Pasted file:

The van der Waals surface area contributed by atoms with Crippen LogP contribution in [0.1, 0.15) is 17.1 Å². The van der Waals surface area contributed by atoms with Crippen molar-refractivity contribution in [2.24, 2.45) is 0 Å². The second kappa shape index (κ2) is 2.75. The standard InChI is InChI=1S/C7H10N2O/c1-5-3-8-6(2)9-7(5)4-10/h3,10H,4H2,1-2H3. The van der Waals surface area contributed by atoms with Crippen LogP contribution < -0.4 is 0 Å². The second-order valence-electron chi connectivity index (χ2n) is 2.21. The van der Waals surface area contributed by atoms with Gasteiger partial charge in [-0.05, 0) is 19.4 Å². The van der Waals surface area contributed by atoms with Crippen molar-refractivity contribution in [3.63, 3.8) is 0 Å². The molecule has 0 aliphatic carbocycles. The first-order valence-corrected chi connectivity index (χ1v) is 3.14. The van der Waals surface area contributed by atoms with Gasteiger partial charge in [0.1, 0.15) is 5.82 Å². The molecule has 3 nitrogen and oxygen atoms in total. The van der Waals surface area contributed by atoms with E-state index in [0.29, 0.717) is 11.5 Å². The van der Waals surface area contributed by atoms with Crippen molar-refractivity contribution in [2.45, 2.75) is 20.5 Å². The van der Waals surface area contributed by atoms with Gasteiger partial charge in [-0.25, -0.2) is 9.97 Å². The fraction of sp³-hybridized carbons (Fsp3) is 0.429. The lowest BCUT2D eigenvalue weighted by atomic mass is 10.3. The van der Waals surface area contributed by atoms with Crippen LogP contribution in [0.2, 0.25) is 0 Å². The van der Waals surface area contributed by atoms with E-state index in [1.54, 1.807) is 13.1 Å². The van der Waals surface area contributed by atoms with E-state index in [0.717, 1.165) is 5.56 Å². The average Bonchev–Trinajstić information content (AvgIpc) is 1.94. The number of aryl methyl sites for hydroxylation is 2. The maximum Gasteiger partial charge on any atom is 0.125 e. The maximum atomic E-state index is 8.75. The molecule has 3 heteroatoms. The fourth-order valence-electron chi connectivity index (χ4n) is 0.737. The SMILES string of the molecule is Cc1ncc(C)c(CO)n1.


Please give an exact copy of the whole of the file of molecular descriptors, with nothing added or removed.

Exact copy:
The van der Waals surface area contributed by atoms with Crippen LogP contribution in [0.1, 0.15) is 17.1 Å². The van der Waals surface area contributed by atoms with Crippen molar-refractivity contribution in [2.24, 2.45) is 0 Å². The second kappa shape index (κ2) is 2.75. The standard InChI is InChI=1S/C7H10N2O/c1-5-3-8-6(2)9-7(5)4-10/h3,10H,4H2,1-2H3. The van der Waals surface area contributed by atoms with Crippen LogP contribution < -0.4 is 0 Å². The second-order valence-electron chi connectivity index (χ2n) is 2.21. The van der Waals surface area contributed by atoms with Gasteiger partial charge in [-0.05, 0) is 19.4 Å². The van der Waals surface area contributed by atoms with Crippen molar-refractivity contribution in [3.63, 3.8) is 0 Å². The molecule has 0 aliphatic carbocycles. The first-order valence-corrected chi connectivity index (χ1v) is 3.14. The van der Waals surface area contributed by atoms with Gasteiger partial charge in [0.1, 0.15) is 5.82 Å². The molecule has 3 nitrogen and oxygen atoms in total. The van der Waals surface area contributed by atoms with E-state index in [0.29, 0.717) is 11.5 Å². The van der Waals surface area contributed by atoms with Crippen molar-refractivity contribution in [2.45, 2.75) is 20.5 Å². The van der Waals surface area contributed by atoms with Gasteiger partial charge in [-0.25, -0.2) is 9.97 Å². The fraction of sp³-hybridized carbons (Fsp3) is 0.429. The lowest BCUT2D eigenvalue weighted by atomic mass is 10.3. The van der Waals surface area contributed by atoms with Crippen LogP contribution in [0.2, 0.25) is 0 Å². The van der Waals surface area contributed by atoms with E-state index in [1.54, 1.807) is 13.1 Å². The van der Waals surface area contributed by atoms with E-state index in [0.717, 1.165) is 5.56 Å². The average Bonchev–Trinajstić information content (AvgIpc) is 1.94. The number of aryl methyl sites for hydroxylation is 2. The maximum Gasteiger partial charge on any atom is 0.125 e. The maximum atomic E-state index is 8.75. The molecule has 3 heteroatoms. The fourth-order valence-electron chi connectivity index (χ4n) is 0.737. The SMILES string of the molecule is Cc1ncc(C)c(CO)n1.